‘Palace want to build on talent’

BBC Sport’s Crystal Palace writer Alex HowellBefore Hodgson returned to Crystal Palace last season the club had gone for a younger manager in Patrick Vieira, and this is what they have done this time too as they look to build on the talent in their young squad.

Glasner was linked with teams such as Chelsea and Tottenham and his stock in management is high after winning the Europa League with Eintracht Frankfurt.

The 49-year-old had also been in talks with Lyon previously, a club also owned by Palace co-owner John Textor, but it is felt that Palace are a better fit for him and it is hoped his style of attacking football will bring the best out of the Eagles players.

Glasner seems to prefer a 3-4-2-1 formation and this undoubtedly will take some adjusting to for the Palace squad.

The main challenge Glasner will face is that four of the team’s best players are currently injured and with two huge home games coming up against Burnley and Luton, it will be interesting to see how he copes without Michael Olise, Eberechi Eze, Marc Guehi and Cheick Doucoure.

The main goal in the 13 games he has left of this Premier League season is to make sure the club stays away from the relegation zone.

A club legend and European success

Glasner spent almost his entire playing career with Austrian side SV Ried, making more than 500 appearances between 1992 and 2011 before he was forced to retire after developing a brain haemorrhage.

After successful surgery and a period of recovery, Glasner began his coaching career in 2012 and has earned a favourable and fast-growing reputation around Europe.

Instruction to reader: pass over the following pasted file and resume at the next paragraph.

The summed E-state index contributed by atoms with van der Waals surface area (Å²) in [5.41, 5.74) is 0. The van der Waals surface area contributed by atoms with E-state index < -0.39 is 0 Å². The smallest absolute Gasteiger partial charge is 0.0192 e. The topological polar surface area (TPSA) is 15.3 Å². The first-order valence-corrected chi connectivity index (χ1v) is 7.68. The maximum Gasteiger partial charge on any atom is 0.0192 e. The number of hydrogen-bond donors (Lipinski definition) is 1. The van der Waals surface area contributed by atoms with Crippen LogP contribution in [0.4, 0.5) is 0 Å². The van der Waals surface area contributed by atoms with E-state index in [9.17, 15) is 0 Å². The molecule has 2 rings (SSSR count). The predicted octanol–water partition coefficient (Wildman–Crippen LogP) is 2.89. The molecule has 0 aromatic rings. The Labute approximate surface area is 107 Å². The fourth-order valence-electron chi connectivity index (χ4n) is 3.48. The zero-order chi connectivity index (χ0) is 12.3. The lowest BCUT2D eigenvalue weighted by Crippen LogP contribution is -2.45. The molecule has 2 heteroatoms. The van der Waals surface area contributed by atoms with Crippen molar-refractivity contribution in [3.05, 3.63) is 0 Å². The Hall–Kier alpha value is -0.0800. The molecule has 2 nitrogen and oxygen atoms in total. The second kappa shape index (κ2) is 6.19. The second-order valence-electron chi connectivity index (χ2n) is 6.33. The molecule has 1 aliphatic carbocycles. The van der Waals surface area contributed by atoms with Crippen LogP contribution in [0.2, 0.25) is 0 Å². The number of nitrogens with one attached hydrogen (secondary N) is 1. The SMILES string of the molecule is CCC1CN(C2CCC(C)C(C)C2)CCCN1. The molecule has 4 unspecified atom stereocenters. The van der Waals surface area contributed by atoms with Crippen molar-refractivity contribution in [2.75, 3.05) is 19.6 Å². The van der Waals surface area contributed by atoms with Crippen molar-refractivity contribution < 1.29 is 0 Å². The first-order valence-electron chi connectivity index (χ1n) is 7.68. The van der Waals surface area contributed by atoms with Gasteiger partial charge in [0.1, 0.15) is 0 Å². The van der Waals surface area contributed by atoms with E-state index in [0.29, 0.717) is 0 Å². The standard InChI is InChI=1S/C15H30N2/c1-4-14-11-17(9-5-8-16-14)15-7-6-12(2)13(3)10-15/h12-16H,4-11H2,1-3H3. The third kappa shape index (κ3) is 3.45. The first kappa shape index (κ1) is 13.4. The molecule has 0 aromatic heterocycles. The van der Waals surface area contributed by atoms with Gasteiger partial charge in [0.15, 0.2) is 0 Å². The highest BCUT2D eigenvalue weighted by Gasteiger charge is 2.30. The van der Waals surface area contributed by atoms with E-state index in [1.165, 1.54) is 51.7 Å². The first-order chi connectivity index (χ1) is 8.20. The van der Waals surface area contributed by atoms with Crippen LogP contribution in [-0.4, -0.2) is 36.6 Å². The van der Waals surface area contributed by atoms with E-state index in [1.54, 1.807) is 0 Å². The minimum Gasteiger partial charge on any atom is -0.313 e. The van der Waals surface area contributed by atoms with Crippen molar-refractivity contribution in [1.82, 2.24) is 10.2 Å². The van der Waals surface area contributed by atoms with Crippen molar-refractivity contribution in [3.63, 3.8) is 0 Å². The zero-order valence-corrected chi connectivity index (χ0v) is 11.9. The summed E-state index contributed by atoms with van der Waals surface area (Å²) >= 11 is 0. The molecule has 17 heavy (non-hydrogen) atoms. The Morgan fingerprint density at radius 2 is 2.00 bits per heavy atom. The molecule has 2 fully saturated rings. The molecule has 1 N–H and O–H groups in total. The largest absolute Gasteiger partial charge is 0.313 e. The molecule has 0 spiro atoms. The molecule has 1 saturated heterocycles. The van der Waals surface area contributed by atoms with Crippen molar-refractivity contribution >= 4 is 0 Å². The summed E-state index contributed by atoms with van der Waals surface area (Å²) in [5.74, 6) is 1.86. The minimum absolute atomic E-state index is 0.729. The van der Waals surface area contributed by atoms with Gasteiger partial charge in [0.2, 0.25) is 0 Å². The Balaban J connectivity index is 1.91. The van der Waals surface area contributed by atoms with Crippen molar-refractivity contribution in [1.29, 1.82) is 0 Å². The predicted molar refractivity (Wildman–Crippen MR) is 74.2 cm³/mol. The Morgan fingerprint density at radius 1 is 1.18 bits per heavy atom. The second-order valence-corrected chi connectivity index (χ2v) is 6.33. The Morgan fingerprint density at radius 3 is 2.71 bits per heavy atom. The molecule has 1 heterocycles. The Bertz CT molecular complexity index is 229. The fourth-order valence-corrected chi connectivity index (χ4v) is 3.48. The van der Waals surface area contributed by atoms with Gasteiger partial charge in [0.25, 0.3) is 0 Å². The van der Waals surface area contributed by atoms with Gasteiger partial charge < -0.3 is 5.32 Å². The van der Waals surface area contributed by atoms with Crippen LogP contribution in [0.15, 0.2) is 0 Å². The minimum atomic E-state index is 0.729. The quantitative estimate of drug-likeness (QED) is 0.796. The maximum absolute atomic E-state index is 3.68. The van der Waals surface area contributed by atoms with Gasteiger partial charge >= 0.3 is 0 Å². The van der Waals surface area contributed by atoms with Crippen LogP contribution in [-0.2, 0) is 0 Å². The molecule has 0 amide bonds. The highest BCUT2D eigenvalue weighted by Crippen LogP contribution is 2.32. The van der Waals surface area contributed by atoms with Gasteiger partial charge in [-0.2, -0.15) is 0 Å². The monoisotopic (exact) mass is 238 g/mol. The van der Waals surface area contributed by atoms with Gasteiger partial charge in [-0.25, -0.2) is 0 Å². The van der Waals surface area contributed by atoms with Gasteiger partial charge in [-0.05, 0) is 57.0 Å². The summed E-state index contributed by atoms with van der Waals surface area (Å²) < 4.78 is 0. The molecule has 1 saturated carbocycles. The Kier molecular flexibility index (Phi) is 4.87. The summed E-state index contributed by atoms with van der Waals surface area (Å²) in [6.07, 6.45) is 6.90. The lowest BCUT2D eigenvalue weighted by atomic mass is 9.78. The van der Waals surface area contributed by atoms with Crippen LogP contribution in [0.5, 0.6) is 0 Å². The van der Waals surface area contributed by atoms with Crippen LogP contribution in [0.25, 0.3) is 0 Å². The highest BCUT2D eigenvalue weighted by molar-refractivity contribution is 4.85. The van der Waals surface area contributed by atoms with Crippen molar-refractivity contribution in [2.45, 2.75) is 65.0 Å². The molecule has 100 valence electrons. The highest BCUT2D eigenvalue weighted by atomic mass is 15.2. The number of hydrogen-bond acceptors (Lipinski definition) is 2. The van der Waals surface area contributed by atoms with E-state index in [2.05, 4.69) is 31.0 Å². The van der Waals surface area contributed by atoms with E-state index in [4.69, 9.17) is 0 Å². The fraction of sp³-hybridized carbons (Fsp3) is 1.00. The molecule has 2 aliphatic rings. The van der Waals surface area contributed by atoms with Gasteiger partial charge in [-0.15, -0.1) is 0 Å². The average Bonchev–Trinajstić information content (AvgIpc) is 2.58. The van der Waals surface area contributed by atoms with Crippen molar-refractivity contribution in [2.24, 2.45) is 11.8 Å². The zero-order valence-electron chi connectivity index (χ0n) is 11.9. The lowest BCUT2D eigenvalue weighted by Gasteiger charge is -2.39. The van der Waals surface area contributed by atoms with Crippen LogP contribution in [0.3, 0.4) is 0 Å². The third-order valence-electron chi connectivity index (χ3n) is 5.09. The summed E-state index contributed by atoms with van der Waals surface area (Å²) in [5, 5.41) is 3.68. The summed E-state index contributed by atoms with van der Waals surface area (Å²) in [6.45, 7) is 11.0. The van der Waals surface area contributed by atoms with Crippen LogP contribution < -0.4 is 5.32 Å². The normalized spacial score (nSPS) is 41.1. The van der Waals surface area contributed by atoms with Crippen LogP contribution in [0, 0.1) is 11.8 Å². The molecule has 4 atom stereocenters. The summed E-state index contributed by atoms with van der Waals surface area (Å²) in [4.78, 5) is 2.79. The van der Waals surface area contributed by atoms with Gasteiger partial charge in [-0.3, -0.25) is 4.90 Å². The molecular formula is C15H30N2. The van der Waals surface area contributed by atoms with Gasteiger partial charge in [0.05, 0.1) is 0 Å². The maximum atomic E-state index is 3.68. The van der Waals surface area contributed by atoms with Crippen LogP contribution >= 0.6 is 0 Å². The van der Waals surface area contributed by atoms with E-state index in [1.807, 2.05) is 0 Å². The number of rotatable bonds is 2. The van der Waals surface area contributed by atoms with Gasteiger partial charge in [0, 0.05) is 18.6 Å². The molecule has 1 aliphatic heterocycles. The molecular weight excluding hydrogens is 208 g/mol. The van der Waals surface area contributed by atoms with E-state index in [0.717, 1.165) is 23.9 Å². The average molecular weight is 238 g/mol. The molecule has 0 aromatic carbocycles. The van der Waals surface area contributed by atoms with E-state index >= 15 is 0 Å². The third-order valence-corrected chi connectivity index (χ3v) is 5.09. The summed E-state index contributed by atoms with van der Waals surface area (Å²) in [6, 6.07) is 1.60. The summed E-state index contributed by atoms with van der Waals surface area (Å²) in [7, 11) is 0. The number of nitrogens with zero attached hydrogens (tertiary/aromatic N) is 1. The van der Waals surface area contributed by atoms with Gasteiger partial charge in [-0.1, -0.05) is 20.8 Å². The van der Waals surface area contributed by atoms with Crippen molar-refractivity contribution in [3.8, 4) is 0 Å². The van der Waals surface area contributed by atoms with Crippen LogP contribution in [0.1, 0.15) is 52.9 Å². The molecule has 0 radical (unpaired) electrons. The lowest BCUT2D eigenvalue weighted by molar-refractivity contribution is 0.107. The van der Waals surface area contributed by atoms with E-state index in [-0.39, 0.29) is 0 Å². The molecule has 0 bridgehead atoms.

Following talks with Ralf Rangnick, who would become something of a mentor to the young coach, Glasner was appointed as assistant to Roger Schmidt, the current Benfica manager, at Red Bull Salzburg.

When Schmidt moved on to Bayer Leverkusen in 2014, Glasner returned to SV Ried to take up the manager’s position, but moved to LASK after just one season at the helm.

In four years at LASK, Glasner took the club from the second tier to a second-place finish in the top flight and a spot in the Champions League third qualifying round.

His achievements did not go unnoticed and he was appointed Wolfsburg manager in the summer of 2019.

Champions League qualification was achieved in his second season but Glasner was on the move again, feeling the club did not match his ambition in the transfer market.

Oliver Glasner on the touchline
Oliver Glasner has won 48.7% of matches during his managerial career

He joined the Frankfurt side he had just beaten to a top-four finish, but endured a difficult start and the team were languishing in the bottom half midway through the season.

A 2-1 win at Bayern Munich showed what Glasner’s side were capable of, and while an 11th-placed finish in the Bundesliga was unremarkable, their exploits in Europe were anything but, as they beat Barcelona, West Ham and Rangers to deliver the club’s first European trophy for 42 years.

His second season did not have the same fairy-tale ending. Having been knocked out in the Champions League last 16 and finishing seventh in the Bundesliga, Frankfurt lost to RB Leipzig in the German Cup final.

That proved to be Glasner’s last game in charge as similar concerns over the club’s ambition resulted in him stepping https://sebelumnyaada.com/ down last summer.